Tools of time management.
Since I work for myself, I have to be both my own organiser and the one who gets things done. I have to be the one who says what goes, and who does what she’s told. And lately – in fact, for far too long – I’ve been prevaricating and feeling a bit lost, because I have not understood that both roles have different purposes, and both roles are essential.
So, instead of actively using tools of time management and organising my time – accepting the role of organiser – I’ve been hiding in books and in details. It’s very easy, in a lockdown situation to hide from the realisation that I’ve been stalling. I’ve needed someone to tell me what to do. But – Ha! – that is my job. So….?
So I have to be the one who sets up my own timetable. This very quickly gives my weeks a structure that enables me to allocate different times to certain allotted tasks. Having committed the time in advance, I do not then find myself thinking endlessly about all those other tasks which still have to be done and which are less than thrilling: shopping, laundry, meal prep…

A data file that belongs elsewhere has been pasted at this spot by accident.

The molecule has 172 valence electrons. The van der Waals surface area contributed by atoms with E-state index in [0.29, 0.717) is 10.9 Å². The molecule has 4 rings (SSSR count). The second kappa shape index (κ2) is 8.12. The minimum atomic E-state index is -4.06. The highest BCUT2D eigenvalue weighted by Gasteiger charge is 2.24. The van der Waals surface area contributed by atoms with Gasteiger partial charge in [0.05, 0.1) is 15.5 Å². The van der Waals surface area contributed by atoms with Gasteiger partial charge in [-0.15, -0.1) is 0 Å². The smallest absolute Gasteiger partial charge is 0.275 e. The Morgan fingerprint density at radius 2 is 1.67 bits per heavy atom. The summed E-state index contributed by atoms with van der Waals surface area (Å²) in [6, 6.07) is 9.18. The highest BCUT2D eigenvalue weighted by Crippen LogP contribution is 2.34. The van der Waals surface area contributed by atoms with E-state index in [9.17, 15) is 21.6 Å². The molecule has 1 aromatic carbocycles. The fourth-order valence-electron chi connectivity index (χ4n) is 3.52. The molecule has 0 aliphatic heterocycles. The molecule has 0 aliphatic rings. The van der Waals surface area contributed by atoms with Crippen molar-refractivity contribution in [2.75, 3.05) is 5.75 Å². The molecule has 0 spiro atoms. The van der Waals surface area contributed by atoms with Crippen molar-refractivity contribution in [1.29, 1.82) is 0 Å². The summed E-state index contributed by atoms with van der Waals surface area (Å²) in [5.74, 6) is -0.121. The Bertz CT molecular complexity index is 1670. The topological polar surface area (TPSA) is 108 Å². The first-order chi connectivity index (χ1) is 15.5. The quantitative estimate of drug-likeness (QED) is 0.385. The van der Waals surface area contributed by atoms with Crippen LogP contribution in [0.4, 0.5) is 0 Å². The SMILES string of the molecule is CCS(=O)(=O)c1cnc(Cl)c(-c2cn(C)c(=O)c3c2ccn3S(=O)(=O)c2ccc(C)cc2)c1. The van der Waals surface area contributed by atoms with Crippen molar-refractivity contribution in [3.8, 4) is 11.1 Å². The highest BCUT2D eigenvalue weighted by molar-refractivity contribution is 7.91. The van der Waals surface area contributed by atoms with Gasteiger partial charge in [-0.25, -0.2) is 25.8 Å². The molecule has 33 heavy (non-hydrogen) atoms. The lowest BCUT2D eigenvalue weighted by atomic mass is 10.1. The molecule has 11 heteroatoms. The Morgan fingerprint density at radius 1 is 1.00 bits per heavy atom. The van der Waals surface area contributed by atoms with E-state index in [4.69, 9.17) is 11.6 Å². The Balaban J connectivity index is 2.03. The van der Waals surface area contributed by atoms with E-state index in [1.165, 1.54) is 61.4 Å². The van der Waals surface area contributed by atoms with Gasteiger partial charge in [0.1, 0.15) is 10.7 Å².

With the help of a timetable, routine jobs are given their allocated time, before which I am allowed to accumulate a small pile of things that will be dealt with then. So I can stop thinking about them. That way, I free up loads of space and crucial mental energy for many of the things I prefer to do, deploying timetabling so that I can say, “Sorry, I’m busy at the moment…” and mean it.
Having even the rudiments of a timetable is as important to tell us what we can leave doing until later, as for reminding us what we can do now.
Thanks for reading.